The Gospels and Acts

The account of the life, death and resurrection of the Lord Jesus Christ is recorded on four separate occasions, once in each of the four gospels. This repetition highlights the massive importance of those events as the thematic core of the Bible, and, indeed, of world history in the purpose of God (the only other episode recorded this many times in the Bible is the conversion of the apostle Paul, which may well be modelled on the death and resurrection of Jesus, as Paul metaphorically followed in the footsteps of his lord).

Four perspectives

But if the existence of the four gospel accounts emphasises the importance of Jesus' work, it also presents a wonderful opportunity to see different aspects or perspectives on that work. The four gospels are clearly not identical. They each have their own nuances and emphases, their own particular tale to tell.

It is sometimes argued that they contradict one another. While this isn't the place to review all the evidence, it's worth remembering several points. Imagine a car accident. Different eyewitnesses of the same event might well describe it quite differently depending on their perspective and reading of what happened. It is the same event, but their experience of it is very different. Second, when events are placed in different order in the gospels, this may be for thematic reasons, not necessarily because there is a contradiction. Similarly, when 'identical' events are reported differently, this may because they are actually different events. It needn't be assumed, for instance, that Jesus used his parables only once - it's entirely natural that he might have re-used and modified material. There are various possibilities of this sort.

One way of studying the gospels is to compare events as they are recorded in the different gospels to create a composite picture - a comparative approach. Another method is to stay focussed on one gospel to get its particular angle on the way Jesus' ministry developed. Both approaches are valuable and yield important insights. The individual pages on each gospel within Bible Toolshed attempt to follow the second method by identifying what is distinctive about each gospel in the slant it presents on Jesus' life and work.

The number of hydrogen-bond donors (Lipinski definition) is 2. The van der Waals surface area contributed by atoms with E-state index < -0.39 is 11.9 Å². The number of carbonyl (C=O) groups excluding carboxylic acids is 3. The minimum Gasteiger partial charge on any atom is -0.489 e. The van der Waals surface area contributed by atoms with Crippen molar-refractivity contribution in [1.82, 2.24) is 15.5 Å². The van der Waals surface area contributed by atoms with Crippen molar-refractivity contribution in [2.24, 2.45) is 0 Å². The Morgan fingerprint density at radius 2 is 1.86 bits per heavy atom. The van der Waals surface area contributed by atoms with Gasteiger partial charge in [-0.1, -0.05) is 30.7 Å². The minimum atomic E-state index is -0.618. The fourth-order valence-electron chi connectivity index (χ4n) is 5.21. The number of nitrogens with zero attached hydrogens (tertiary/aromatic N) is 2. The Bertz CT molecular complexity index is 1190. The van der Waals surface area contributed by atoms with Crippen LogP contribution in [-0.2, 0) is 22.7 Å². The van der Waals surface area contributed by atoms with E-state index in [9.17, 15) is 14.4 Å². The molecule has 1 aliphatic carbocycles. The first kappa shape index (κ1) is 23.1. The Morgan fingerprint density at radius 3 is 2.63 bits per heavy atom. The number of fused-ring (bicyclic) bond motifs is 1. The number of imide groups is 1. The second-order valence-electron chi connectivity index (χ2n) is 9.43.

The synoptics and John

The gospels of Matthew, Mark and Luke are generally referred to as the 'synoptic' gospels, because they present a synopsis of Jesus' life. That is to say, they give an overview, a snapshot of the many diferent events of his ministrym and a sense of his teaching as he went from place to place. They follow a broadly similar order and style, and there is a lot of common material within them, It's often assumed that Mark was the first, and that Matthew and Luke had Mark in front of them as a source and reference as they did their own writing.

The gospel of John is very different. It covers far fewer events, but it presents them in much greater detail, with each one serving as a springboard for an extensive example of Jesus' teaching.

Other gospels

The four gospels of the Bible are not the only early Christian works known as gospels; there are other so-called 'non-canonical' gospels which are not part of the Bible. Many of these are clearly later than the Biblical gospels, some are parasitic upon them, and some contain obvious mythical and fanciful additions. Given the rapid spread of Christianity in the First Century, it's not surprising that many documents were written about Jesus, and that some of these became increasingly embellished and that fiictional additions were made, some of them to suit the particular whims or inclinations of different sects and communities that became established.

However, there was never any serious doubt about whether these non-caonical gospels were to be included as part of the Bible. Many of them are clearly inconsistent with it, and given their non-inclusion in Scripture, there is little doubt that they should not be considered inspired writings.

What is a gospel?

It may seem like an obvious question, but it's worth touching on briefly. The gospels do not fit neatly into the standard literary genres of writing from either the ancient or modern world. They are not disinterested history, for instance, even though they do record what happened. They are not biography in any recognisable form - they leave out huge chunks of Jesus' life, and there is relatively little exploration of Jesus' inner psychology and personality in the way that might be attempted in modern biogrpahy. No, the gospels are unique.

They are also books with a clear purpose. They are intended to help create, support and sustain faith in the Lord Jesus Christ as the saviour of the world. They are intended to demonstrate that Jesus can brook no equal as a teacher, leader and saviour. They are intended to show that Jesus is the Son of God Once a reader truly confronts Jesus as the gospels reveal him, life may never be the same. He is the fulfilment of everything that God had promised in the Old Testament scriptures, and one of the most important functions of the gospels is to show how Jesus completes and fulfils that link.

The Acts of the Apostles

Finally, the gospel story is taken up in the Acts of the Apostles. Following Jesus' death, resurrection and ascension, his great work was continued by his closest followers, the apostles and disciples. The story of that continuing work and the establlishment of the early church in the First Century is recorded in Acts. Acts is in fact the sequel to Luke's gospel and it shows how the apostles followed closely in the footsteps of their Lord, as all believers should, in spreading the good news of God's saving work through Jesus.

Q: Questions coming soon!

A: And answers too...!

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